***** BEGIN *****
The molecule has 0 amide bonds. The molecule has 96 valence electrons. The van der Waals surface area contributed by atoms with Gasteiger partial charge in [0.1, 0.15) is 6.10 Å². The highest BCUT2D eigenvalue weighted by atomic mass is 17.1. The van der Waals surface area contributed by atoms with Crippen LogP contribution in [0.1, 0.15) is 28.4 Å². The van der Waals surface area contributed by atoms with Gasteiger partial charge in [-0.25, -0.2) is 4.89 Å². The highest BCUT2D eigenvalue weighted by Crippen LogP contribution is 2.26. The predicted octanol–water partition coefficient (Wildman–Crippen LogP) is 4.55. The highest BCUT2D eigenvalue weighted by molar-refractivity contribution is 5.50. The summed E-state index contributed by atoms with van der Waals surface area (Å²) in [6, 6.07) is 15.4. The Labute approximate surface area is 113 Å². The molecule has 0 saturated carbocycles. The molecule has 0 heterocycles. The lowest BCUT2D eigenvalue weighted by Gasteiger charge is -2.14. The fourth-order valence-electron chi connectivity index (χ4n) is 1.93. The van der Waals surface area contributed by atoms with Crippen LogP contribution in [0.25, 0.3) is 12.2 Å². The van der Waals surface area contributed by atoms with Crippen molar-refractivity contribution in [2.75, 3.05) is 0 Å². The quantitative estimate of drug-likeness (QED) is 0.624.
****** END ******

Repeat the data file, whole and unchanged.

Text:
The molecule has 0 amide bonds. The molecule has 96 valence electrons. The van der Waals surface area contributed by atoms with Gasteiger partial charge in [0.1, 0.15) is 6.10 Å². The highest BCUT2D eigenvalue weighted by atomic mass is 17.1. The van der Waals surface area contributed by atoms with Crippen LogP contribution in [0.1, 0.15) is 28.4 Å². The van der Waals surface area contributed by atoms with Gasteiger partial charge in [-0.25, -0.2) is 4.89 Å². The highest BCUT2D eigenvalue weighted by Crippen LogP contribution is 2.26. The predicted octanol–water partition coefficient (Wildman–Crippen LogP) is 4.55. The highest BCUT2D eigenvalue weighted by molar-refractivity contribution is 5.50. The summed E-state index contributed by atoms with van der Waals surface area (Å²) in [6, 6.07) is 15.4. The Labute approximate surface area is 113 Å². The molecule has 0 saturated carbocycles. The molecule has 0 heterocycles. The lowest BCUT2D eigenvalue weighted by Gasteiger charge is -2.14. The fourth-order valence-electron chi connectivity index (χ4n) is 1.93. The van der Waals surface area contributed by atoms with Crippen LogP contribution in [0.25, 0.3) is 12.2 Å². The van der Waals surface area contributed by atoms with Crippen molar-refractivity contribution in [2.75, 3.05) is 0 Å². The quantitative estimate of drug-likeness (QED) is 0.624.